An Example of How a Jury is used to Protect Medicare’s Interest
Roy Franco
November 26, 2012

Alexander v. Laborde,et. al., Court of Appeal of Louisiana, Third Circuit. (2012)

Many times we are asked about protecting Medicare’s interest in a trial setting.  The defendant is usually concerned about exposure after being required to pay over a lump sum to the plaintiff without any ability to direct payment to protect Medicare.  We have found the best way to protect the defendant was to leverage the jury.  Where a properly prepared jury verdict form is used, along with clear jury instructions, a defendant can be protected; but may need some additional post trial motion work to do so.

In the case of Alexander v. Laborde, plaintiff exacerbated her pre-existing lower back injury when she was rearended by defendant.   While both sides agreed that surgery was necessary to correct plaintiff’s condition, they differed on whether it was causally related to the accident.  In putting the matter to the jury, the parties laid out the following damage elements:

Medical Expense

Future Medical Expense

Past Pin and Suffering

Future Pain and Suffering

Past mental anguish

Future Mental Anguish

Loss of Enjoyment o f Life

Future Loss of Earnings

The jury returned completed the verdict form and wrote in an amount for future medical expense.  In most cases, this would be a good result, as Medicare would now be limited to any recovery based on the award for past and future medical expense.  The plaintiff would be free to spend her other damage elements without regard to Medicare’s interest as the jury had spoken after a court proceeding on the merits.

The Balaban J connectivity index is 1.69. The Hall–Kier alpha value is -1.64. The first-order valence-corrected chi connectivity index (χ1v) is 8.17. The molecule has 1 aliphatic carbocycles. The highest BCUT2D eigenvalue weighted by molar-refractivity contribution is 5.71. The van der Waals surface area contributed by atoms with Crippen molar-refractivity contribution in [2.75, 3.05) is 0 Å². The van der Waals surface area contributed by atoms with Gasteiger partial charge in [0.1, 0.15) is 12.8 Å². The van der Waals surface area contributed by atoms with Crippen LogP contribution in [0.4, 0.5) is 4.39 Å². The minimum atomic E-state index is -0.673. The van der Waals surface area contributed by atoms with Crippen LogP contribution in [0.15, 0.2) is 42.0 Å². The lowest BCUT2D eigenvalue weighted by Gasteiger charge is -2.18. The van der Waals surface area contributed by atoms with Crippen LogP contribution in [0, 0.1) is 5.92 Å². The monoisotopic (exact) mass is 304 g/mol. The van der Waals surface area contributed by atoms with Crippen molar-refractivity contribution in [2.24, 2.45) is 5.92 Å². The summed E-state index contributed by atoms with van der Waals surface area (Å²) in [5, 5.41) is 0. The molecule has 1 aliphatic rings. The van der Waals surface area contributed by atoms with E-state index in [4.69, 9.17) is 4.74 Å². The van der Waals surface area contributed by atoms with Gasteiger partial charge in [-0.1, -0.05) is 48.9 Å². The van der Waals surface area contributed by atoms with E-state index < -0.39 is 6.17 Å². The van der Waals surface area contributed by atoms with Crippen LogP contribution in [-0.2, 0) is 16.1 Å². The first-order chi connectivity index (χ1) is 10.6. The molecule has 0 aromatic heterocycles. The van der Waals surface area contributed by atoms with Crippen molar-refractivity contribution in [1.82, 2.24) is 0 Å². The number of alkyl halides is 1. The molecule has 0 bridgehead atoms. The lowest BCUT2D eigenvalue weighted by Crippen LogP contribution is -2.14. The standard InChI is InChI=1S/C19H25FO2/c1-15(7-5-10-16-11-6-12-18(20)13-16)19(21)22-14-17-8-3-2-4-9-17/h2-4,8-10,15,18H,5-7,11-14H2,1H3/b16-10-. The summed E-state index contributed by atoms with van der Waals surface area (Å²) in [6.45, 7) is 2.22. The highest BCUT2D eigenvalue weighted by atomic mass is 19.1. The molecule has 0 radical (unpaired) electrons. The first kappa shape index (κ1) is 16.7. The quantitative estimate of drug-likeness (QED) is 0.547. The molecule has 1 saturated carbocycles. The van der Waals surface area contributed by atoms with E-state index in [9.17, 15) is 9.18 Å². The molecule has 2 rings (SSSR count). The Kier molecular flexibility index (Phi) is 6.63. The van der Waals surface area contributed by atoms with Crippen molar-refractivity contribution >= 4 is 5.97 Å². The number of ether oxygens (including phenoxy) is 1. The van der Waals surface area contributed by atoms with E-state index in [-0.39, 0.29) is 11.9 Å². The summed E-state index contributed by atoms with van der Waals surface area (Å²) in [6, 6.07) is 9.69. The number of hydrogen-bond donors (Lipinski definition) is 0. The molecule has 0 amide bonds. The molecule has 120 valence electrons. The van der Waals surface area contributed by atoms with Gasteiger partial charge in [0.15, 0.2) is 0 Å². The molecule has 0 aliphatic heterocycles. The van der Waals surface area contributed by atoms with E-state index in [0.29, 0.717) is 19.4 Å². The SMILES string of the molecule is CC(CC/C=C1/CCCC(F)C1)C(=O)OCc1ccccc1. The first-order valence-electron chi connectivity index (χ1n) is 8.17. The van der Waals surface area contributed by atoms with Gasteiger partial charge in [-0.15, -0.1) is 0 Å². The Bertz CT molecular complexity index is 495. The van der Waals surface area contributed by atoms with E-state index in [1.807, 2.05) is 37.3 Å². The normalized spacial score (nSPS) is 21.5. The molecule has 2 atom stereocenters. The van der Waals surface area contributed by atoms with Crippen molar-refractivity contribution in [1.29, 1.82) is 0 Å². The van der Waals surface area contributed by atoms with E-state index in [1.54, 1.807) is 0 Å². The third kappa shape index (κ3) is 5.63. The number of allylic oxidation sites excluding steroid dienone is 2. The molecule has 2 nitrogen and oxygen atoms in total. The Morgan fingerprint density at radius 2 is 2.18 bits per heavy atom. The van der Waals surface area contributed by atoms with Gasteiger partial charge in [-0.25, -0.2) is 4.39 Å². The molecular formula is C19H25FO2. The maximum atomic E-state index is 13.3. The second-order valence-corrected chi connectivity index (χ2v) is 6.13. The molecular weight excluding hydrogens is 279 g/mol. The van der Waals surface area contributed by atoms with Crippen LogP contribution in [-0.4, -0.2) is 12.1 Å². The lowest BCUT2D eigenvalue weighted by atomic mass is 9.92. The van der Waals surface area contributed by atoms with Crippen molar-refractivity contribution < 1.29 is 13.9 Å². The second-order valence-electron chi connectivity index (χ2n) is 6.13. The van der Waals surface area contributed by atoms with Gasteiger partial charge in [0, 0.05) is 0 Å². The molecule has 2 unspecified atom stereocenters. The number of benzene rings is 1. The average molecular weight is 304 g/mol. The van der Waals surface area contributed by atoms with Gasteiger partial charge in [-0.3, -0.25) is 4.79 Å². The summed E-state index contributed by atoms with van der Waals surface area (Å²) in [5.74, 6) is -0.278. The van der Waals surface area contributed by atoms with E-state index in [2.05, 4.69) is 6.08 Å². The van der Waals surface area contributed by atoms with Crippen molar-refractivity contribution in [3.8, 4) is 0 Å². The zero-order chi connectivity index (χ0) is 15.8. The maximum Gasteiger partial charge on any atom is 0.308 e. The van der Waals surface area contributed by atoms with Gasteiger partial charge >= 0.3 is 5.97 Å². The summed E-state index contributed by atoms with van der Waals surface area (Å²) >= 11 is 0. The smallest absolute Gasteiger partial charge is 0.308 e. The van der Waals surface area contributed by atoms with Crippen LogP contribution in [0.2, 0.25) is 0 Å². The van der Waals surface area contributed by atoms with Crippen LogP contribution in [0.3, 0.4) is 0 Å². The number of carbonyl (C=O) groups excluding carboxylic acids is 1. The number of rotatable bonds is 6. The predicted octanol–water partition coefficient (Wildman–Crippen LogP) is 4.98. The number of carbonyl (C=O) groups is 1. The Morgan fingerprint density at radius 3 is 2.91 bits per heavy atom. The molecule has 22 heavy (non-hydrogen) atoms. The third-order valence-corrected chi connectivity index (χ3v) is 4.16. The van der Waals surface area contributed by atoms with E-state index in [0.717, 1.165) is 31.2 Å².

In this particular case however, the defendant was unhappy that the jury made an award and appealed based on the theory that the jury was wrongly influenced based on Medicare.  In short, defendants felt the jury was led to believe that Medicare would pay instead of the defendant if no award was made for future medical.  However, the defendant did not object when the jury verdict form was introduced, nor the jury instructions and not even when the argument was presented.    Defendants hence waived their right of appeal on this point.  Notwithstanding, the appellate court did note that such funds would have to be put away in a separate account and handled in a way that protects Medicare in accordance with applicable Medicare rules and policies.

Either way, had defendant prevailed or not, the finding would define the future medical after a trial on the merits.  Under Medicare Secondary Payer Manual, Chapter 7, Section 50.4.4, the defendant’s exposure is now limited to the medical portion of the verdict.   If no form is used, then the entire judgment is exposed, and defendant would have no basis under post verdict motion to direct payments to Medicare for past medical and direct future medical expense into a Medicare Set Aside Account.